Promoting local talent might be a good thing, however this is only sound if the selection process is open to all, merit-based, fair, and involves the relevant stakeholders for the position at hand. Unfortunately, the president has been using a system of rewards and punishments based on loyalty rather than merit, a system that favored a few proteges and repeatedly marginalized others who wanted to expand their experience into other domains of service at the college. Speaking up about workplace issues lands one on the president’s blacklist, which means that their hopes for promotion or even continuation of work at the college are highly jeopardized.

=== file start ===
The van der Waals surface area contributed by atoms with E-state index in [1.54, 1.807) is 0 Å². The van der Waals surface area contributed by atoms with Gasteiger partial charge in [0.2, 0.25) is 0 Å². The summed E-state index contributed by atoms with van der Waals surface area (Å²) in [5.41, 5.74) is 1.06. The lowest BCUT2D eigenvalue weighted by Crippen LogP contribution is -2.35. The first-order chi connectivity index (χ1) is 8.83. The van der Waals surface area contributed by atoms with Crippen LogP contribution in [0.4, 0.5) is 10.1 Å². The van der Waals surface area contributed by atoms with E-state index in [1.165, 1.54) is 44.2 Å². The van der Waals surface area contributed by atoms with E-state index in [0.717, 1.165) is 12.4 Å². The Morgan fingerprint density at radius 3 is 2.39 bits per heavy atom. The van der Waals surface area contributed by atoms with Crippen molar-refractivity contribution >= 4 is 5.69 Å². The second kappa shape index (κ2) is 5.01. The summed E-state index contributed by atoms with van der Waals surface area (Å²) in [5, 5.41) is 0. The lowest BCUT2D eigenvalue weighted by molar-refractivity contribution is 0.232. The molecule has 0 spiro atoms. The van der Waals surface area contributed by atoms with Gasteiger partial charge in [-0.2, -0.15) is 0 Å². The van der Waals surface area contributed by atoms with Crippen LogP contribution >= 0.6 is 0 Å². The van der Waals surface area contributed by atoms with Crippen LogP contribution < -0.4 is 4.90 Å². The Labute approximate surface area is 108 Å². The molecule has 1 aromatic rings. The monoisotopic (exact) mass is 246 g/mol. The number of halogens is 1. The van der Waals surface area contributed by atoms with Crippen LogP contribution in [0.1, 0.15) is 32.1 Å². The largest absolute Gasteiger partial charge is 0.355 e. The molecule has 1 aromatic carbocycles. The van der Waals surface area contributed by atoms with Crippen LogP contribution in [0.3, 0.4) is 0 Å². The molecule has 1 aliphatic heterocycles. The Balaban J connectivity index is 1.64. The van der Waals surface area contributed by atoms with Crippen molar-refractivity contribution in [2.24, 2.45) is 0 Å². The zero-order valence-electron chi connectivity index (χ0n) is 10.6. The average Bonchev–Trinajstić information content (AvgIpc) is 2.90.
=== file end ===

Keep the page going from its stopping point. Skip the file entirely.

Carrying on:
Before their visit, the HLC found the college’s report to be lacking in some critical areas. One central issue was a lack of clarity of how the faculty are in charge of the curriculum. In her presentations across campus, the director of the CET has downplayed the importance of this issue. The issue was presented as a lack of elaboration in the submitted report. However, the issue is deeper than that. Unfortunately, the faculty at LCCC are not in charge of the curriculum in the way other institutions of higher education and the HLC expect the faculty to be in charge of the curriculum. In the last few years, the college has undergone a systemic degradation of the role of the faculty in curricular matters. Now, the major components of the curriculum are dictated by a non-representative small group of handpicked employees (some not even faculty), and the faculty’s role is reduced to adding details. This is what happened for example in the Guided Pathways project. Before faculty were summoned to provide the details, the pathways were predetermined. And even when the faculty argued for more natural divisions of the pathways, there was no flexibility in the matter. Before faculty got together to work on the project, the pathways were rigidly prescribed beyond the essential requirements set in the Pathways Model Description document of the American Association of Community Colleges (AACC), which could be found on their website.